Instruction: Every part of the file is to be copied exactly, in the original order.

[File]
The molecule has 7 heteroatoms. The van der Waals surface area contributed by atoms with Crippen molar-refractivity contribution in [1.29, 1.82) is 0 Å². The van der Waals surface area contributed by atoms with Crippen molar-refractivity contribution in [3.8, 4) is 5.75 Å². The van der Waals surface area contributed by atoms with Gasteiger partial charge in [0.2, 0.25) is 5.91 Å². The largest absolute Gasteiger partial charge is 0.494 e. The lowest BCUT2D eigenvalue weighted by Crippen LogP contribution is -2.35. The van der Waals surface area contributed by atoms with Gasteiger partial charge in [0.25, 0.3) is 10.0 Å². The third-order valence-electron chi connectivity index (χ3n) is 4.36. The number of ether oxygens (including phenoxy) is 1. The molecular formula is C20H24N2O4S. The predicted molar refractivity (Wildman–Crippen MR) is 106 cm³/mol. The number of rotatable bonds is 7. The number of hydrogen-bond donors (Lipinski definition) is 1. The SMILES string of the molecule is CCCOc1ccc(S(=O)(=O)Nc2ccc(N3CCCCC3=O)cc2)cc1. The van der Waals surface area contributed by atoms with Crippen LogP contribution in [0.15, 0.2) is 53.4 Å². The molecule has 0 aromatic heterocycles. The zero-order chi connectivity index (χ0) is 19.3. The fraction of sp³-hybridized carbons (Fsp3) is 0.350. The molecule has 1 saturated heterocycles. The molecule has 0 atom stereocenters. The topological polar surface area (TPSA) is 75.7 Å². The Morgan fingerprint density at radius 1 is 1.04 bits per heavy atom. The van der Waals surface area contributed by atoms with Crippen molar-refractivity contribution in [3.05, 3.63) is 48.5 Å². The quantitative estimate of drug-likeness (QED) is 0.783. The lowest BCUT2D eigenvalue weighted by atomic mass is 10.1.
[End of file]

The molecule has 7 heteroatoms. The van der Waals surface area contributed by atoms with Crippen molar-refractivity contribution in [1.29, 1.82) is 0 Å². The van der Waals surface area contributed by atoms with Crippen molar-refractivity contribution in [3.8, 4) is 5.75 Å². The van der Waals surface area contributed by atoms with Gasteiger partial charge in [0.2, 0.25) is 5.91 Å². The largest absolute Gasteiger partial charge is 0.494 e. The lowest BCUT2D eigenvalue weighted by Crippen LogP contribution is -2.35. The van der Waals surface area contributed by atoms with Gasteiger partial charge in [0.25, 0.3) is 10.0 Å². The third-order valence-electron chi connectivity index (χ3n) is 4.36. The number of ether oxygens (including phenoxy) is 1. The molecular formula is C20H24N2O4S. The predicted molar refractivity (Wildman–Crippen MR) is 106 cm³/mol. The number of rotatable bonds is 7. The number of hydrogen-bond donors (Lipinski definition) is 1. The SMILES string of the molecule is CCCOc1ccc(S(=O)(=O)Nc2ccc(N3CCCCC3=O)cc2)cc1. The van der Waals surface area contributed by atoms with Crippen LogP contribution in [0.15, 0.2) is 53.4 Å². The molecule has 0 aromatic heterocycles. The zero-order chi connectivity index (χ0) is 19.3. The fraction of sp³-hybridized carbons (Fsp3) is 0.350. The molecule has 1 saturated heterocycles. The molecule has 0 atom stereocenters. The topological polar surface area (TPSA) is 75.7 Å². The Morgan fingerprint density at radius 1 is 1.04 bits per heavy atom. The van der Waals surface area contributed by atoms with Crippen molar-refractivity contribution in [3.05, 3.63) is 48.5 Å². The quantitative estimate of drug-likeness (QED) is 0.783. The lowest BCUT2D eigenvalue weighted by atomic mass is 10.1.